Policy-makers and older generations of Britons sometimes get worried that the Holocaust, and the events of the Second World War more generally, are fading from the public memory. Last year, for instance, there was extensive media coverage of a study by the London Jewish Cultural Centre and Miramax which revealed that many secondary school pupils did not know about Auschwitz, some even regarding it as a brand of beer.
Now YouGov has released the results of a survey it conducted on 1-2 July this year among 2,233 adults aged 18 and over drawn from its online panel. The poll asked about the importance of British schoolchildren learning about eleven periods and events in European history.
The Holocaust topped the list, 80% regarding it as very or fairly important that schoolchildren learn about it. Communism (72%) and Fascism (69%) came second and third, with the Enlightenment (45%) and German and Italian unification (41%) in the bottom two places. The Reformation scored 53%.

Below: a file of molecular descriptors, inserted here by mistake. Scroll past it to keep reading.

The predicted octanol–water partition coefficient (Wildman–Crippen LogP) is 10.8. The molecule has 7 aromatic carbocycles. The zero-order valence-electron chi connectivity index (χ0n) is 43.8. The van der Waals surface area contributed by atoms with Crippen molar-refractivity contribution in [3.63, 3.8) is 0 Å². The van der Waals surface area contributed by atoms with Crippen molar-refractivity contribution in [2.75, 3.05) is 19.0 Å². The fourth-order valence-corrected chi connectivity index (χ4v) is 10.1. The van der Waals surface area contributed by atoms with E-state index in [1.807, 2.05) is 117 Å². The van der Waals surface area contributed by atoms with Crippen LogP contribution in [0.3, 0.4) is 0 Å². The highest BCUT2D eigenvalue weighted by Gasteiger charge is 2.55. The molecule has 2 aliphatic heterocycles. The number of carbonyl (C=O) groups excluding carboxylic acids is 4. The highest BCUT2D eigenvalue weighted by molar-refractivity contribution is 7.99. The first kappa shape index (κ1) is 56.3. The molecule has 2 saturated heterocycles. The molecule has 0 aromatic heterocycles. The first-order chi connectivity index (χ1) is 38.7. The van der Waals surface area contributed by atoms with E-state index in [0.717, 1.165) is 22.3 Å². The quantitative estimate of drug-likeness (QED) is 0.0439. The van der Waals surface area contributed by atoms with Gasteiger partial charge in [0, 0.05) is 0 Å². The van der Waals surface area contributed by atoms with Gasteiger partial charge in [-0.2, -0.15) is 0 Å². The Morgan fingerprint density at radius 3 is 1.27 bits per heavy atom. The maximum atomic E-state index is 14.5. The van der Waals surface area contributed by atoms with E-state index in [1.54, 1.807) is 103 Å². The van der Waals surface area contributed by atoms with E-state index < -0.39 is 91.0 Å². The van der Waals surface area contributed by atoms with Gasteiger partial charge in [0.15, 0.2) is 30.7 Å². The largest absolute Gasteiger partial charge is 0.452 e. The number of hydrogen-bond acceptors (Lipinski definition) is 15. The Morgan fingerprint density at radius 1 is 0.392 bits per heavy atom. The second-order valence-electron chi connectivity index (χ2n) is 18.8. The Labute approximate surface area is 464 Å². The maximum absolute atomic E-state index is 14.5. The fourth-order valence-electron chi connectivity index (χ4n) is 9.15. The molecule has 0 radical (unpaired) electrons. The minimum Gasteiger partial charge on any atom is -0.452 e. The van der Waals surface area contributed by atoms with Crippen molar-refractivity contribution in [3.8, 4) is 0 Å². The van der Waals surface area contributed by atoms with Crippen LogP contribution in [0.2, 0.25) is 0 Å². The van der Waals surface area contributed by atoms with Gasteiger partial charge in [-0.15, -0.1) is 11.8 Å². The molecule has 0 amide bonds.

The importance attached to teaching about the Holocaust varied with age, from 69% among the 18-24s to 78% for the 25-39s, 83% for the 40-59s and 85% for those aged 60 and over. However, the youngest age cohort still attached the greatest significance to the Holocaust of all the periods and events on offer.
Women (83%) also deemed the Holocaust more important than men (77%) and the ABC1s (84%) more than the C2DEs (75%). Among voters, Liberal Democrats were most supportive (88%). At 82%, London and the rest of southern England regarded teaching of the Holocaust as a little more important than elsewhere in Britain.
The full results of the survey will be found at:
The questions on European history formed part of the same poll which covered religious education, for which see http://www.brin.ac.uk/news/?p=512.